[Numpy-discussion] "import numpy" performance

Chris Barker chris.barker@noaa....
Tue Jul 3 11:58:03 CDT 2012


On Mon, Jul 2, 2012 at 12:17 PM, Andrew Dalke <dalke@dalkescientific.com> wrote:
> In this email I propose a few changes which I think are minor
> and which don't really affect the external NumPy API but which
> I think could improve the "import numpy" performance by at
> least 40%.

+1 -- I think I remember that thread -- at the time, I was
experiencing some really, really slow inport times myself -- it turned
out to be something really wierd with my system (though I don't
remember exactly what), but numpy still is too big an import.

Another note -- I ship stuff with py2exe and friends a fair bit --
numpy's "Import a whole bunch of stuff you may well not be using"
approach means I have to include all that stuff, or hack the heck out
of numpy -- not ideal.

> 1) remove "add_newdocs" and put the docstrings in the C code
>  'add_newdocs' still needs to be there,
>
> The code says:
>
> # This is only meant to add docs to objects defined in C-extension modules.
> # The purpose is to allow easier editing of the docstrings without
> # requiring a re-compile.

+1 -- isn't it better for the docs to be with the code, anyway?

> 2) Don't optimistically assume that all submodules are
> needed. For example, some current code uses
>
>>>> import numpy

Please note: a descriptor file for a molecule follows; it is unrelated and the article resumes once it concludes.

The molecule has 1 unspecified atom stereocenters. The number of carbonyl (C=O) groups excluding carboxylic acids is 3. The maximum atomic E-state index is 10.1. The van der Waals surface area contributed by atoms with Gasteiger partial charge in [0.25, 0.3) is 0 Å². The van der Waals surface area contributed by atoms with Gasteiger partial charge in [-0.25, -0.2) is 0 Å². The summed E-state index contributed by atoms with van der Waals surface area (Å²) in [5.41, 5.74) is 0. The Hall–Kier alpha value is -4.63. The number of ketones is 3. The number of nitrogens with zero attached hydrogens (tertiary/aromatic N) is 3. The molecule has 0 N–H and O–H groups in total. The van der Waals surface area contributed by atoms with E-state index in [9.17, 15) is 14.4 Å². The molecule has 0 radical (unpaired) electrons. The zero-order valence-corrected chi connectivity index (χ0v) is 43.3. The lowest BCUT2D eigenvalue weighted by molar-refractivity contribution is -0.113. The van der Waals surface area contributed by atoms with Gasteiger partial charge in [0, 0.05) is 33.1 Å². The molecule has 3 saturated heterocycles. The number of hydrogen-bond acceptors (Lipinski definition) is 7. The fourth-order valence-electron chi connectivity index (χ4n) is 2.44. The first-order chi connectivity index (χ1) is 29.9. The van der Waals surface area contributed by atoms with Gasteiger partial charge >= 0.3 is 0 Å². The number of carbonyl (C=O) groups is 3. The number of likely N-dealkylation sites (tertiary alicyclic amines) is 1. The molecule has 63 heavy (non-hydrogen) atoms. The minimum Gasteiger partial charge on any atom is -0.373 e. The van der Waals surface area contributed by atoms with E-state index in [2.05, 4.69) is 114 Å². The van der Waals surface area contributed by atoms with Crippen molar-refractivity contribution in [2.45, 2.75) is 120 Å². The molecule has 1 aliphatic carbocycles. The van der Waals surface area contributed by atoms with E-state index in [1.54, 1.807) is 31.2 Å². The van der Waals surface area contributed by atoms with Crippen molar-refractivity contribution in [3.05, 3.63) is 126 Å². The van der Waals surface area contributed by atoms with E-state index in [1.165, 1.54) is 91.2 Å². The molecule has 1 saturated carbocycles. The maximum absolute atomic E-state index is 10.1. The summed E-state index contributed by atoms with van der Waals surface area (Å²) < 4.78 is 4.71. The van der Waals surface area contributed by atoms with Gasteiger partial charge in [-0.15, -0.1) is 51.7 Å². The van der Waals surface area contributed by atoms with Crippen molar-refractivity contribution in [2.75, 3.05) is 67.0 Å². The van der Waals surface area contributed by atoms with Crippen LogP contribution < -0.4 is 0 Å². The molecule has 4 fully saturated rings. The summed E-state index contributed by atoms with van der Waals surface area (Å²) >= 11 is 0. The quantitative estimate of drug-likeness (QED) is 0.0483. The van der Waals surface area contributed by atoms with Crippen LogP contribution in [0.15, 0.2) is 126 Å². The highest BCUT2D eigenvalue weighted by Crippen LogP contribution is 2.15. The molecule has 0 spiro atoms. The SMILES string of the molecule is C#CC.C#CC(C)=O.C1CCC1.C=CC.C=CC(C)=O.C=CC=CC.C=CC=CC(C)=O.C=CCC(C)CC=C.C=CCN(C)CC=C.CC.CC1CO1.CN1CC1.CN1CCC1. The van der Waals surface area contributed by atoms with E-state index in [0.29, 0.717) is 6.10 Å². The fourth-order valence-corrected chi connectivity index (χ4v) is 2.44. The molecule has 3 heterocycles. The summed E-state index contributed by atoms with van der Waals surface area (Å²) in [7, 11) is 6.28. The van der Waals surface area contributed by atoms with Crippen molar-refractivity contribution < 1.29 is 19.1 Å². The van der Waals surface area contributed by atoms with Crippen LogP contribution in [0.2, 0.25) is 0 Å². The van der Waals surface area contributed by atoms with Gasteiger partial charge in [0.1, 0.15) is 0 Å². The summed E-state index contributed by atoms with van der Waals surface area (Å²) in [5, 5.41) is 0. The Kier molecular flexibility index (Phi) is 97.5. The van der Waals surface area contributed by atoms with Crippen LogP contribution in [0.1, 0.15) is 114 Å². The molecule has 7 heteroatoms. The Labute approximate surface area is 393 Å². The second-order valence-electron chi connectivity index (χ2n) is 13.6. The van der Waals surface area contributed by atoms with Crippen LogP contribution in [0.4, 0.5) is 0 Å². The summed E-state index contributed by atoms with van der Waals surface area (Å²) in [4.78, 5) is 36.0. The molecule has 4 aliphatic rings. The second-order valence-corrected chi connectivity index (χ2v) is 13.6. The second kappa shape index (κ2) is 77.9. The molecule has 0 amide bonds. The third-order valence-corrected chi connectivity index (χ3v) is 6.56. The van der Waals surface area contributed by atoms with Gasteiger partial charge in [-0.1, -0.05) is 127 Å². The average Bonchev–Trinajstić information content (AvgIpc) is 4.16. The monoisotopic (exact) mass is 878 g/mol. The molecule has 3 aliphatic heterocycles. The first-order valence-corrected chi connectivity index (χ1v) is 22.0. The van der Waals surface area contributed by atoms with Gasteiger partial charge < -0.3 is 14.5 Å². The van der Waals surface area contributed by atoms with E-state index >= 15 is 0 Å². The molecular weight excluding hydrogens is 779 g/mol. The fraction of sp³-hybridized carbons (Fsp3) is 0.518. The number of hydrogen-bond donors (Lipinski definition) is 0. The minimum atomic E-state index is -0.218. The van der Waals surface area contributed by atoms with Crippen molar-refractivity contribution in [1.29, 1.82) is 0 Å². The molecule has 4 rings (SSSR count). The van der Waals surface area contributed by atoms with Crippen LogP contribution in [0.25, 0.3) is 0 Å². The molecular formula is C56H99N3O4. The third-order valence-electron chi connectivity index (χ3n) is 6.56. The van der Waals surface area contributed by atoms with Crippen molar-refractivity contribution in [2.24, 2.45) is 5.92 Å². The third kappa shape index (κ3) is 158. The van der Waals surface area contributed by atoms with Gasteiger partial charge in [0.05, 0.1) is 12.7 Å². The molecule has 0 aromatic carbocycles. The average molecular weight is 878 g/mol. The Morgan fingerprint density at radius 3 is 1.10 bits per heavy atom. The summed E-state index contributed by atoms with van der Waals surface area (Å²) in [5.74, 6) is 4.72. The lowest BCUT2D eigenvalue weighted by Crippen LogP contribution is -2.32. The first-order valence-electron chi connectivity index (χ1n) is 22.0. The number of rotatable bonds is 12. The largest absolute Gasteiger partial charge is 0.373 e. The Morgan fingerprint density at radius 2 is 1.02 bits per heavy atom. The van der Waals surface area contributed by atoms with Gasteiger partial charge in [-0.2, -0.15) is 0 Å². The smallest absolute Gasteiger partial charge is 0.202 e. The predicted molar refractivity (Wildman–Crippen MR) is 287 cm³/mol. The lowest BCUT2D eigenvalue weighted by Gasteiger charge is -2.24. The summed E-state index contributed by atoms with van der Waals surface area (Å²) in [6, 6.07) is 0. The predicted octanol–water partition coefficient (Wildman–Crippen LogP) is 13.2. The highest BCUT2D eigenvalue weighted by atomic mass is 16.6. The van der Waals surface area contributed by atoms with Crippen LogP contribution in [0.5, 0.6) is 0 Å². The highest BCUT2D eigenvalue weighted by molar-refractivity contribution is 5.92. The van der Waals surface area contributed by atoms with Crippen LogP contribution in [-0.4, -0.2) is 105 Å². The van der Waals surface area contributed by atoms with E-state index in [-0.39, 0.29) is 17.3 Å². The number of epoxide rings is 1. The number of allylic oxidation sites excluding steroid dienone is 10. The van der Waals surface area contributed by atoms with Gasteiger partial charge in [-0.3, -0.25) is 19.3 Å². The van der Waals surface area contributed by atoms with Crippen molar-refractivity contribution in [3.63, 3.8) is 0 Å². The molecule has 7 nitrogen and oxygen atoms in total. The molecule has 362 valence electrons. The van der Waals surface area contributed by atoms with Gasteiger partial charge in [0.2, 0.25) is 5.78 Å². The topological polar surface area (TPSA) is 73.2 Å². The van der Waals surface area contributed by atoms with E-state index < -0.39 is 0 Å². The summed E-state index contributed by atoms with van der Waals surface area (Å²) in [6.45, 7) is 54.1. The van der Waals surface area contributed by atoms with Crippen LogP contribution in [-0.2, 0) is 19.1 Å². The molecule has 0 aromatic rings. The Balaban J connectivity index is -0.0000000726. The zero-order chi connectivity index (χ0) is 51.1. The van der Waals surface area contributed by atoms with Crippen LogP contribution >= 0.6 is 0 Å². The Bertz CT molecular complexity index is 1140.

>>>> numpy.fft.ifft
> <function ifft at 0x10199f578>

+1 see above -- really, what fraction of code uses fft and polynomial, and ...

"namespaces are one honking great idea"

I appreciate the legacy, and the easy-of-use at the interpreter, but
it sure would be nice to clean this up -- maybe keep the leegacy by
having a new import:

import just_numpy as np

that would import the core stuff, and offer the "extra" packages as
specific imports -- ideally, we'd dpreciate the old way, and reccoment
the extra importing for the future, and some day have "numpy" and
"numpy_plus". (Kind of like pylab, I suppose)

lazy importing may work OK, too, though more awkward for py2exe and
friends, and perhaps a bit "magic" for my taste.

> 3) Especially: don't always import 'numpy.testing'

+1

> I have not worried about numpy import performance for
> 4 years. While I have been developing scientific software
> for 20 years, and in Python for 15 years, it has been
> in areas of biology and chemistry which don't use arrays.

remarkable -- I use arrays for everything! most of which are not
classic big arrays you process with lapack type stuff ;-)

>   yeah, it's just using the homogenous array most of the time.

exactly -- I know Travis says: "if you're going to use numpy arrays,
use numpy", but they really are pretty darn handy even if you just use
them as containers.

Ben root wrote:

> Not sure how this would impact projects like ipython that does tab-completion support,
> but I know that that would drive me nuts in my basic tab-completion setup I have for
>my regular python terminal.  Of course, in the grand scheme of things, that really
> isn't all that important, I don't think.

I do think it's important to support easy interactive use, Ipyhton,
etc -- with nice tab completion, easy access to doc string, etc. But
it should alo be possible to not have all that where it isn't required
-- hence my "import numpy_plus" type proposal.

I never did get why the polynomial stuff was added to core numpy....

-Chris


-- 

Christopher Barker, Ph.D.
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